Other than that, the dry mica or graphite neck lube is great and the carbide expanders help a lot and are less stressful on the brass.
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    Member Big Al's Avatar
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    If you have one of the battery powered screwdrivers laying around and a drill chuck for it, mount a neck brush in the drill chuck and have at your brass. Makes fast work of the necks and is kind of fun to do before you throw a charge/seat a bullet.
    "The tree of liberty must be refreshed from time to time with the blood of patriots and tryants." (Thomas Jefferson

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    Member RMiller's Avatar
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    Quote Originally Posted by Big Al View Post
    If you have one of the battery powered screwdrivers laying around and a drill chuck for it, mount a neck brush in the drill chuck and have at your brass. Makes fast work of the necks and is kind of fun to do before you throw a charge/seat a bullet.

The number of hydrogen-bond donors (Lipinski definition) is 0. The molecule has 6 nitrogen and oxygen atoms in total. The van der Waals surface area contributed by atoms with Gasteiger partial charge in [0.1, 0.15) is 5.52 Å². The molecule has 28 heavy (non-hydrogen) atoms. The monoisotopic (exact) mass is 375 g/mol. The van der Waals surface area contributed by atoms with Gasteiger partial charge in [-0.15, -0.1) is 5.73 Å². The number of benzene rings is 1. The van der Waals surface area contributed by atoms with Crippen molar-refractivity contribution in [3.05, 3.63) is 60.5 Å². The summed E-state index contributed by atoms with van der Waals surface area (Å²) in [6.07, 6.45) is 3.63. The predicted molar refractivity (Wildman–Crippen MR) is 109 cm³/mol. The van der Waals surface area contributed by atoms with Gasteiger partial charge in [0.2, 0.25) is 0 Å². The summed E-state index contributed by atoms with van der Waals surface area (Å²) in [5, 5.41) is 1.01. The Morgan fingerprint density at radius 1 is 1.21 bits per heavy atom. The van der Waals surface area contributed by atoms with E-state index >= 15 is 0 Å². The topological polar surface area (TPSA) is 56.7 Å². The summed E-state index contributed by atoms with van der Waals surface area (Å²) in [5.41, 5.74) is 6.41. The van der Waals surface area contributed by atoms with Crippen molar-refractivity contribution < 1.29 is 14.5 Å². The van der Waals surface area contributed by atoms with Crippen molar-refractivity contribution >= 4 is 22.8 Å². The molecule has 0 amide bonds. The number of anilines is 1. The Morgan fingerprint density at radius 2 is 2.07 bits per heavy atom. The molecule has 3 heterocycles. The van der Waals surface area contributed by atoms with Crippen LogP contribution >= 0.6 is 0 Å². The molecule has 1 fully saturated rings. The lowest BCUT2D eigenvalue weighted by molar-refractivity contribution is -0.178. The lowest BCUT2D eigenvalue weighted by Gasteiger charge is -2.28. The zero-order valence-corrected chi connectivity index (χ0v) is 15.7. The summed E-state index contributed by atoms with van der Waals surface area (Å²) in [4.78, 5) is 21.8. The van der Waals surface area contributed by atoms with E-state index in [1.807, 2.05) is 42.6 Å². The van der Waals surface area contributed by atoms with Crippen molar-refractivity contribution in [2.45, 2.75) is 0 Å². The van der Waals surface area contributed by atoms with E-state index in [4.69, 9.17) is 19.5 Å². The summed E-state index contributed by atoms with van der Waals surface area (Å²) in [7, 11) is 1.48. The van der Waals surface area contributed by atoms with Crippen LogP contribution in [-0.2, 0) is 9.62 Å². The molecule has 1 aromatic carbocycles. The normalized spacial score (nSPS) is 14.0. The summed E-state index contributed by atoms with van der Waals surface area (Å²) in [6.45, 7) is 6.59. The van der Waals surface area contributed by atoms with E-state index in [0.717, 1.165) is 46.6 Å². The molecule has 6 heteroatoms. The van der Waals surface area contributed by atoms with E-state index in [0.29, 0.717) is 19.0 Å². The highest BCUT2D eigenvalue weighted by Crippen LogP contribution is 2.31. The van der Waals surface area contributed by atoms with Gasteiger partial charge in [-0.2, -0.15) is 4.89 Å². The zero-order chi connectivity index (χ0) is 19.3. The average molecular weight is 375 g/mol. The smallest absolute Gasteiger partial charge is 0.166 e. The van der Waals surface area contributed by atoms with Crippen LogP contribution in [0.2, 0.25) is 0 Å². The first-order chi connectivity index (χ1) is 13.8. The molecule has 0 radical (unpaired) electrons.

Now your talking.
    "You have given out too much reputation in the last 24 hours, try again later".

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    Quote Originally Posted by RMiller View Post
    Now your talking.
    The brush in the cordless drill trick worked great. I dont know why I have not tried that before. I use the drill for trimming cases with my Lee case trimmers and chamfer the cases at the same time. I also use the drill to settle powder for compressed loads.
    "You have given out too much reputation in the last 24 hours, try again later".

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    Member Big Al's Avatar
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    Have you tried a long drop tube from your powder measure and a slow pour? Or if you use a funnel only and drop, go slow on the pour. It gets the powder settled down better than any trick I've ever used. I have a drop tube for my Harrell measure that is three feet long, I had him make special for me.
    "The tree of liberty must be refreshed from time to time with the blood of patriots and tryants." (Thomas Jefferson

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    I have not used a drop tube. I like to touch the full case rim to the chuck on the drill and the powder goes right down.